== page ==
Sometimes the joy will be slow to come and seem far away, our doubts and fears and sorrows can cloud our thinking, we despair and know only black thoughts. Know then that there is more mercy in Christ than there is sin in us and he will see us safely through. This joy has to be fought for, prayed for, sought out, grappled with and yet it is a joy more rich than any other, an unassailable joy in God. Great is the joy of a Christian when in the darkest of times he can look to Christ and know that though he lose everything, in Christ he has lost nothing!
Our encouragement then is that such is the overflowing goodness and mercy of our God, such is the love of Christ: that even in suffering we might know joy. Having no joy in anything of this life we might still know the abounding joy of knowing and being known by Christ. The joy of suffering is to see God use it, to see that it produces perseverance and that through perseverance we might made more mature and complete. The Bible and church history records the trials and sufferings of many of God’s people and the great multitude in heaven testifies to the preserving power of God. Such is the love and comfort of Christ that in we might know joy in the darkest of times.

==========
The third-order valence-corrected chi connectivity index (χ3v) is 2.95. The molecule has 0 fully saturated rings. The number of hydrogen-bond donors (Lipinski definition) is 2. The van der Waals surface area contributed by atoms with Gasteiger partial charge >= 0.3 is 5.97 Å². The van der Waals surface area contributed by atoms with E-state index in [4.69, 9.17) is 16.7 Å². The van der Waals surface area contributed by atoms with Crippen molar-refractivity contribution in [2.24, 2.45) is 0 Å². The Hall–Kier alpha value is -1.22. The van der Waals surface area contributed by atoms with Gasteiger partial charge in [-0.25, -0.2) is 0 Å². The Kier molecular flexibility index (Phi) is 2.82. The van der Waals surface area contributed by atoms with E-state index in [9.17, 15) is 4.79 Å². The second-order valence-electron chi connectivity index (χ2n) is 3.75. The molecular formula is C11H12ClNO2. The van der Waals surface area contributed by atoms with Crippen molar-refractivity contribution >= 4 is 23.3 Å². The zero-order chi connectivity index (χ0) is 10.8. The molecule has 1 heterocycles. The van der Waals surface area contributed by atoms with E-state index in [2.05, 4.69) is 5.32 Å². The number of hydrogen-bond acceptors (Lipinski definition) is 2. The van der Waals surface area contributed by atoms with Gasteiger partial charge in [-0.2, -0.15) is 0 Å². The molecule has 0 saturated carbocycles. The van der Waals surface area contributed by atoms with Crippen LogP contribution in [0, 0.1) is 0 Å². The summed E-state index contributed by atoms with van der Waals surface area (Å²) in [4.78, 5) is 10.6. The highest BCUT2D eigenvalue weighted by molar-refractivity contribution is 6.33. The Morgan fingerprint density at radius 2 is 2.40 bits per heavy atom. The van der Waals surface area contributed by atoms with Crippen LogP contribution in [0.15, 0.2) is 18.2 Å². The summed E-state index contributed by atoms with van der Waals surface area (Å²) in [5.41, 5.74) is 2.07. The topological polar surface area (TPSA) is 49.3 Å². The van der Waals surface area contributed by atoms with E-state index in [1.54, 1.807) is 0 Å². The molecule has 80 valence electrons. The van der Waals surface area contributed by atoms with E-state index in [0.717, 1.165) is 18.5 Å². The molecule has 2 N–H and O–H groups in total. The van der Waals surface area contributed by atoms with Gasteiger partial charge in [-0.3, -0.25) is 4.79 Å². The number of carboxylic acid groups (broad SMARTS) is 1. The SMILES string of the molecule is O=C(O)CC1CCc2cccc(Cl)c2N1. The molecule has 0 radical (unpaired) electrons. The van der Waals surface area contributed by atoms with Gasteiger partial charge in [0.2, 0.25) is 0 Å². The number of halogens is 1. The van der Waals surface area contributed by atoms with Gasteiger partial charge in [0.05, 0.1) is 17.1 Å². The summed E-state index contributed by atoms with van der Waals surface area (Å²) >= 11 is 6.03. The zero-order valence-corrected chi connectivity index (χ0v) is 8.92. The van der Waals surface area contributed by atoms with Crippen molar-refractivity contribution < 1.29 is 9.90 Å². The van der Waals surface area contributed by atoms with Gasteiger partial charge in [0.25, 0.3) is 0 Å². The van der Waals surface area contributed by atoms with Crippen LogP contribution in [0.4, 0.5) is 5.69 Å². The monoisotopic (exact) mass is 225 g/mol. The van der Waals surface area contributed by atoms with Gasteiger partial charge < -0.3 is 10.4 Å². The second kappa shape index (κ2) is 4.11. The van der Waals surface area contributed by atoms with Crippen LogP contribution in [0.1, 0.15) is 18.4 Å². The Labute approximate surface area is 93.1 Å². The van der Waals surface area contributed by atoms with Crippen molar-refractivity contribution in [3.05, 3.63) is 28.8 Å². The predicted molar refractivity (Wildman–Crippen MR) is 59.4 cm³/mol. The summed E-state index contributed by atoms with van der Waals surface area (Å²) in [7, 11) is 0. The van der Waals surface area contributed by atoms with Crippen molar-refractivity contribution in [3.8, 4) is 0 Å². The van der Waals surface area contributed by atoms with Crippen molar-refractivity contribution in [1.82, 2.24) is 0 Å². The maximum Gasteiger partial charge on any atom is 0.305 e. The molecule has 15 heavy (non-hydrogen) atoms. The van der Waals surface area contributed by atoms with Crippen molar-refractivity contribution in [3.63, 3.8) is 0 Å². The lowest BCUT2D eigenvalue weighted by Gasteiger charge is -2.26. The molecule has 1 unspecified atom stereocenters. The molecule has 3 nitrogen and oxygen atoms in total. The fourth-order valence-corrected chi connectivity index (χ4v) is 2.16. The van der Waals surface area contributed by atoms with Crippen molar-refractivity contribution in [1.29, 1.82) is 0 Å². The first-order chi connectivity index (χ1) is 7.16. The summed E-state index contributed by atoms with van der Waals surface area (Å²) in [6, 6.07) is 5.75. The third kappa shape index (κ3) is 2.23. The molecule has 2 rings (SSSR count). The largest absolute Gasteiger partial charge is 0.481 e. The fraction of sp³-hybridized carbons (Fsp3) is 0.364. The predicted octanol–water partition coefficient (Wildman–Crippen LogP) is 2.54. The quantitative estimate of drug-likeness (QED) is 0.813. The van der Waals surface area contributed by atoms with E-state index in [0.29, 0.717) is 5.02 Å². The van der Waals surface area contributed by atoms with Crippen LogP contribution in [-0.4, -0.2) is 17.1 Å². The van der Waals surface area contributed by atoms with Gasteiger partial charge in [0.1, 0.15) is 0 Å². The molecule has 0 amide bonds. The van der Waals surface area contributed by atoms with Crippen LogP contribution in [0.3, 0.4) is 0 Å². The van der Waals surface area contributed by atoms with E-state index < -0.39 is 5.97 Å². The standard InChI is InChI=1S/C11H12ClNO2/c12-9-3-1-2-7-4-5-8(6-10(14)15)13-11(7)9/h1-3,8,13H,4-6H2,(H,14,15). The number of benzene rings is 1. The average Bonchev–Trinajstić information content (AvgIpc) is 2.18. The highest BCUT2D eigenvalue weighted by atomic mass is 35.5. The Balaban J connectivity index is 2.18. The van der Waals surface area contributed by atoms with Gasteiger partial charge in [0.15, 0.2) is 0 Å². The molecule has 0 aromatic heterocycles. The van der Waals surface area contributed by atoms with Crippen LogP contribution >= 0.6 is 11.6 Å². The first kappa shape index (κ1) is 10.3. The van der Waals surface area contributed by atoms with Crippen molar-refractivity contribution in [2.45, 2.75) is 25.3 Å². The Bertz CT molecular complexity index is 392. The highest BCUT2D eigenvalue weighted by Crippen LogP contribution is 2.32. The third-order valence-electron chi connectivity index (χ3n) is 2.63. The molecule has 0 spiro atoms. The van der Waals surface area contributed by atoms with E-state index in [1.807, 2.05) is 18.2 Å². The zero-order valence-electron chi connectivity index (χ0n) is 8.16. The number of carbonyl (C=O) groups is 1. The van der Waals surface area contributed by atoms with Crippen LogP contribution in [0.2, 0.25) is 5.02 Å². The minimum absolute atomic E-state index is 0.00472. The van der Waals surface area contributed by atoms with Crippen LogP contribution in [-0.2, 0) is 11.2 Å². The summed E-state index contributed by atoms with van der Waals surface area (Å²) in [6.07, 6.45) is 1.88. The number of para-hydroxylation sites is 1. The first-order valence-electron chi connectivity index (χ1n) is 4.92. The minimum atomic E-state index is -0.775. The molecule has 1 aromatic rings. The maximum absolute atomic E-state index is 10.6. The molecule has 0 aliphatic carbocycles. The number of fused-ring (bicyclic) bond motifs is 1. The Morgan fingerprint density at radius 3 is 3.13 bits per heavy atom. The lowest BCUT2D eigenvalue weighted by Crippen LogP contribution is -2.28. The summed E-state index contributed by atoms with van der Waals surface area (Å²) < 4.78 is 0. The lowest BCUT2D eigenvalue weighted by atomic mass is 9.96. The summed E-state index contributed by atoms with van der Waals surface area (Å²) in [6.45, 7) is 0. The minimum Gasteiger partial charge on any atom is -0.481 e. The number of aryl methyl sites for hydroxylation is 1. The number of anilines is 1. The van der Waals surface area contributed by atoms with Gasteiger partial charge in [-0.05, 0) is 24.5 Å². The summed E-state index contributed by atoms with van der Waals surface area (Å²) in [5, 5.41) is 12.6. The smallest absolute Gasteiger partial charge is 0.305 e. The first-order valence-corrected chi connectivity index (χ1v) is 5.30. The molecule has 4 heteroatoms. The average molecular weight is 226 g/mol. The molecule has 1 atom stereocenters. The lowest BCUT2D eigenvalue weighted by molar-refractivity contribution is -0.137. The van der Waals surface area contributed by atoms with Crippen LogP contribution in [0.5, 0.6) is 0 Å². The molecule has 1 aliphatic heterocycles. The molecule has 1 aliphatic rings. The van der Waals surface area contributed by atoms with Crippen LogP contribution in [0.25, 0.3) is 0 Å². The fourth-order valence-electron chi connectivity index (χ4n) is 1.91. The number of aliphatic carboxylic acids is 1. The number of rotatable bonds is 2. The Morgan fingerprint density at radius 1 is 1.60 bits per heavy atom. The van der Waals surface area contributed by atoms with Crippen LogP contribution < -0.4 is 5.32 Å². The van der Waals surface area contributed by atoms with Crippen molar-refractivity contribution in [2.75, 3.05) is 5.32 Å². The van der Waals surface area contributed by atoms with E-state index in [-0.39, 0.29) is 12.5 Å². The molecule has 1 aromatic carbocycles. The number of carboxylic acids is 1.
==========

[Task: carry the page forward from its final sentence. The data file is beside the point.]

How Firm a Foundation
How firm a foundation, ye saints of the Lord,
Is laid for your faith in His excellent word!
What more can He say than to you He hath said--
To you who for refuge to Jesus have fled?
“Fear not, I am with thee, oh, be not dismayed,
For I am thy God, and will still give thee aid;
I’ll strengthen thee, help thee, and cause thee to stand,
Upheld by My gracious, omnipotent hand.
“When through the deep waters I call thee to go,
The rivers of sorrow shall not overflow;
For I will be with thee thy trouble to bless,
And sanctify to thee thy deepest distress
“When through fiery trials thy pathway shall lie,
My grace, all-sufficient, shall be thy supply;
The flame shall not harm thee; I only design
Thy dross to consume and thy gold to refine.
“The soul that on Jesus doth lean for repose,
I will not, I will not, desert to his foes;
That soul, though all hell should endeavor to shake,
I’ll never, no never, no never forsake.”